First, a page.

Urban History: Maidenform Inc.

Ida Rosenthal

By Taylor Smith 

The story of the modern-day bra actually begins in the early 1920s in New York and New Jersey. 

On Manhattan’s West 57th Street, dress shop owners Enid Bisset and Ida Rosenthal were critical of the flapper physique, which celebrated a narrow look and prompted many women to wear vests under their garments to give them a flat-chested look. Bisset and Rosenthal felt the “boyish” look was unnatural for women, and wanted to create an undergarment that emphasized a woman’s natural curves rather than diminished them. 

Rosenthal took it upon herself to sew two cups and two sets of straps separated by a piece of elastic. The rough model worked in theory, but wasn’t very attractive to look at, so her husband, William (who was also a dressmaker), re-worked the garment in attractive fabrics. The new underwear garment was initially sold as a part of each dress they designed (i.e. sewn into the dress). To the designers’ surprise, women began requesting the undergarments as a stand-alone item. In 1922, the Rosenthals named the product “the Maiden Form Brassiere.” 

The sale of the brassieres eventually overtook their dress business, and the trio formed the Maiden Form Brassiere Co. in 1929. In a risky move, the new company invested a great deal of their time and money in print advertising, distinguishing themselves as the only intimate apparel company to appear in magazines, newspapers, billboards, and store-counter displays. The strategy worked exceedingly well, and Maiden Form Brassiere’s popularity rose.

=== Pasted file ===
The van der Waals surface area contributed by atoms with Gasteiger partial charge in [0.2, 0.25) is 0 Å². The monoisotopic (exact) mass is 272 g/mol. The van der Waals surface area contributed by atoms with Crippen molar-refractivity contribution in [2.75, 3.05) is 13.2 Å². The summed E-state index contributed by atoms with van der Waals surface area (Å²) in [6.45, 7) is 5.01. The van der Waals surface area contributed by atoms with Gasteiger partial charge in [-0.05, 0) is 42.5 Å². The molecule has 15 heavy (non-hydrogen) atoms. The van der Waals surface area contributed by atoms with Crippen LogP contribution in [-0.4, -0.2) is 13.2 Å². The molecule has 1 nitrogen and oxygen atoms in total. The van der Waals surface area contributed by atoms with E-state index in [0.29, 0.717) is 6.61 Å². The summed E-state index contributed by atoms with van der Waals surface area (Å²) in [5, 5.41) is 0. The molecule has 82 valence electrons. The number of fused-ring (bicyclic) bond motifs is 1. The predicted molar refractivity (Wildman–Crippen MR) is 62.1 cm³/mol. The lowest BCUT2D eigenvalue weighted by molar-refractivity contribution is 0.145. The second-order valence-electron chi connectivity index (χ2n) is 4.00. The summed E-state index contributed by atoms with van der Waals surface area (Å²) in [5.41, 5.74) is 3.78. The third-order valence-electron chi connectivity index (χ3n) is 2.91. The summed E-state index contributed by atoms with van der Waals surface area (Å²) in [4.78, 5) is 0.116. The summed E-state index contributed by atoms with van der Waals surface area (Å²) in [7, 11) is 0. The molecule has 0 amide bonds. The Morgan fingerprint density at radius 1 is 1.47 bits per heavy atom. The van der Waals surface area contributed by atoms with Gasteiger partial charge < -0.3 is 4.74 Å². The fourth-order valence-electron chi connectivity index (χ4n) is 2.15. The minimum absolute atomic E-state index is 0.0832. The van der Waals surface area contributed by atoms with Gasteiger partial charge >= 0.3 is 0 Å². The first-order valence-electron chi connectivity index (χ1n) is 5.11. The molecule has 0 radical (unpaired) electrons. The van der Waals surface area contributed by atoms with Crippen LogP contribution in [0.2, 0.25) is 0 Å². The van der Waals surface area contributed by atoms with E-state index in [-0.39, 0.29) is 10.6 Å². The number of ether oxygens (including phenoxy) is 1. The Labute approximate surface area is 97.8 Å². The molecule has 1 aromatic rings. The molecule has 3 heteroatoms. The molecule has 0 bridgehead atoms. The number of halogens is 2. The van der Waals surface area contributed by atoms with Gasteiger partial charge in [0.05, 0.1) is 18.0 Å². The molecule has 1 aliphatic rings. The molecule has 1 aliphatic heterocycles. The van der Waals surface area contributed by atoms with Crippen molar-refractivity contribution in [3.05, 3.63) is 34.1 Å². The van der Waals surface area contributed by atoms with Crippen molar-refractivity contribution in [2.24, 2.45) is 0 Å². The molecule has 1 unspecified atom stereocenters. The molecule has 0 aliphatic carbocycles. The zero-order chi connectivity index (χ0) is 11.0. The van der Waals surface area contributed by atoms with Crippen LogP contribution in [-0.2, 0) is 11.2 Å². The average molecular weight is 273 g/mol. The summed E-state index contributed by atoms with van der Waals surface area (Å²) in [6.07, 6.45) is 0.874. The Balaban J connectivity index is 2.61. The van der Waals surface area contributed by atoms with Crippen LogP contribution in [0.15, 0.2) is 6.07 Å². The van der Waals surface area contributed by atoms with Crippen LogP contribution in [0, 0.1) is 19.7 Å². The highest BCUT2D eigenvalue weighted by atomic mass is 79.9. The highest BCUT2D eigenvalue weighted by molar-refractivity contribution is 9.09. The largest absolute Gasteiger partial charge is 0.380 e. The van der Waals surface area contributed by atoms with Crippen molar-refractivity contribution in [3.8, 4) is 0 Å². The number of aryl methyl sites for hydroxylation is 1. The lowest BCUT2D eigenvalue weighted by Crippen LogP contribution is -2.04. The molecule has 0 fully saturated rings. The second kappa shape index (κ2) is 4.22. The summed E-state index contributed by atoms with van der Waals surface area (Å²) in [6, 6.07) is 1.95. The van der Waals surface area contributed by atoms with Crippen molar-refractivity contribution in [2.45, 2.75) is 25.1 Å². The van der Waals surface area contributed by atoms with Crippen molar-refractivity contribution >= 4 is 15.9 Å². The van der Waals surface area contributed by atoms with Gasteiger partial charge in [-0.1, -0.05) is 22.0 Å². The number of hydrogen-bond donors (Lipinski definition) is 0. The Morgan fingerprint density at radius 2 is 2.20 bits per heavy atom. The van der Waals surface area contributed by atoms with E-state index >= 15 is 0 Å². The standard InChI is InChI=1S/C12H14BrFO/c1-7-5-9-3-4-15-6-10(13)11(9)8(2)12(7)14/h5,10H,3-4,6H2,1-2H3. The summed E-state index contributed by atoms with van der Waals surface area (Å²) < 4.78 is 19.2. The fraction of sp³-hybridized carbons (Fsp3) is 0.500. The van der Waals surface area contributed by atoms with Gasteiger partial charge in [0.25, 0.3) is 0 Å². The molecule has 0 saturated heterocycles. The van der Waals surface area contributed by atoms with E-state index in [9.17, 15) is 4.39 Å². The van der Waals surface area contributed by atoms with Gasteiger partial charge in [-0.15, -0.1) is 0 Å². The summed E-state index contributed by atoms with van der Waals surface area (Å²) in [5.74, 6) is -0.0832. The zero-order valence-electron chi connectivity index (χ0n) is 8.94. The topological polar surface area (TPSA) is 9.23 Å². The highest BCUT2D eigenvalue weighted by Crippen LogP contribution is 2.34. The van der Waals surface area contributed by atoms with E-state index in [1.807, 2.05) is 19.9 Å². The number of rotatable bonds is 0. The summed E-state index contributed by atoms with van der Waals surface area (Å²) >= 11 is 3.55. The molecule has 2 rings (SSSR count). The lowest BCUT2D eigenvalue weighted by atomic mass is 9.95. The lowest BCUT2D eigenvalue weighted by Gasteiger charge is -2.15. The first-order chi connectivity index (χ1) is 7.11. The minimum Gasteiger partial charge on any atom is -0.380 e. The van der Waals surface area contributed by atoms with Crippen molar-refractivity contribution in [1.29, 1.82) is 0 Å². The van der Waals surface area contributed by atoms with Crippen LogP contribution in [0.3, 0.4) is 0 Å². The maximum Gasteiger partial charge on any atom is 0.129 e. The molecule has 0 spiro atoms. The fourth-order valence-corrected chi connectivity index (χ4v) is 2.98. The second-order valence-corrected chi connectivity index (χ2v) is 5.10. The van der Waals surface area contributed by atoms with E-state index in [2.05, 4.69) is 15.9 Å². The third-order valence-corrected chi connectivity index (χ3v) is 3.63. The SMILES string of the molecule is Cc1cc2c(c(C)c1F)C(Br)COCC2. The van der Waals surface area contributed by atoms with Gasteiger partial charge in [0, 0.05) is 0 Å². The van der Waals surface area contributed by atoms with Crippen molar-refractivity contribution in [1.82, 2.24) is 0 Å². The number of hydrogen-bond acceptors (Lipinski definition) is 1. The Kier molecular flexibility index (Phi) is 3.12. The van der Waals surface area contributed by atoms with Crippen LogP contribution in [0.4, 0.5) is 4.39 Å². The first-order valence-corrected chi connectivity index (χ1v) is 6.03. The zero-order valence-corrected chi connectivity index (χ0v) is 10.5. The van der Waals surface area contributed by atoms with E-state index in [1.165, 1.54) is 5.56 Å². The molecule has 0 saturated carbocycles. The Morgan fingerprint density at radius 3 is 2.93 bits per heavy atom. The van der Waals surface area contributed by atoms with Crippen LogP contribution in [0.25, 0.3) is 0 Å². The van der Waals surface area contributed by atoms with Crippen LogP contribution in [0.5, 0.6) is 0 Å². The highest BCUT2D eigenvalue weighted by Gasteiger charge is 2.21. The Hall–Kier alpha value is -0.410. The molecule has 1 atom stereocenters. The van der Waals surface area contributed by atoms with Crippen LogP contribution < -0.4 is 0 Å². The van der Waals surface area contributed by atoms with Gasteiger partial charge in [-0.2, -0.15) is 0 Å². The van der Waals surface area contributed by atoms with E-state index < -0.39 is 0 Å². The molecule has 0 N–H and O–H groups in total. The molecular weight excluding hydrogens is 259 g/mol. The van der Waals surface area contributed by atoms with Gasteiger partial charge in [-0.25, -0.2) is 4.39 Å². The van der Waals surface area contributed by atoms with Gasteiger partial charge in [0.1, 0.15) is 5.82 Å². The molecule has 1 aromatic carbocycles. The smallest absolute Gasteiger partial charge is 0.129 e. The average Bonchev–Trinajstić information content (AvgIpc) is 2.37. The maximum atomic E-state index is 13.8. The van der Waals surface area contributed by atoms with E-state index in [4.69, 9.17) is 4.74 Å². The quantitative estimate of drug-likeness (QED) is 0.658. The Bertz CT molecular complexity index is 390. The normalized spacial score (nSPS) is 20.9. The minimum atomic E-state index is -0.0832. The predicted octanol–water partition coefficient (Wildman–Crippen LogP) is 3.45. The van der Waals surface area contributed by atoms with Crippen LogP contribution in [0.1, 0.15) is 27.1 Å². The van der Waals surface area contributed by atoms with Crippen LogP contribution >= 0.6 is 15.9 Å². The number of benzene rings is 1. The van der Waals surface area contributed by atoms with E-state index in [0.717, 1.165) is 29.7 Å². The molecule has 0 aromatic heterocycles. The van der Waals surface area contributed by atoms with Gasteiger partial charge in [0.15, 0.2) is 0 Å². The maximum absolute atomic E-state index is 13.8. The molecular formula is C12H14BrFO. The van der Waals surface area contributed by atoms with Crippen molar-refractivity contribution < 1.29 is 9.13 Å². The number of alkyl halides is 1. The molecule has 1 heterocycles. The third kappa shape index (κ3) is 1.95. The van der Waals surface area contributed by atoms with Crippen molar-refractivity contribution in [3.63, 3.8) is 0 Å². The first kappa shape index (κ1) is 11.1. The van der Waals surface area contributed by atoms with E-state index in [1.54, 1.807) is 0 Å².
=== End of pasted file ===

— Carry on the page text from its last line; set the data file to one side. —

Initially, seamstresses hand-sewed two to three brassieres per day, but by the early 1930s they could no longer keep up with the demand. Bisset left the company around this time, and the Rosenthals decided to turn to a production line model. By the end of the decade, the company had sold more than a million Maiden Form bras.

The Rosenthal’s daughter, Beatrice, joined the company in 1938, an unusual move at a time when there were few entrepreneurial opportunities for young women. Maiden Form experienced a temporary slow-down in production during WWII, when nylon was requisitioned for the war, but picked back up in full-force in the 1950s, 60s, and 70s, when they dominated the underwear industry. 

Ida Rosenthal stood at the helm of the Maiden Form business until her death in 1973 at the age of 87. Beatrice would remain president of Maiden Form for the next 22 years. After her retirement, her son-in-law, Robert A. Brawer, was named president and CEO. Maidenform (as it came to be known in the 1990s), remained a family-run business until 1998. 

The Maidenform factory was located at 154 Avenue East in Bayonne. An upscale apartment building named the Silk Lofts now occupies the factory site. The integrity of the building has been largely preserved with exposed brick, high ceilings, large windows gazing towards New York, and even some original hand-painted signage. 

In this way, it seems the legacy of three founders lives on in the Garden State. 

Silklofts in Bayonne, NJ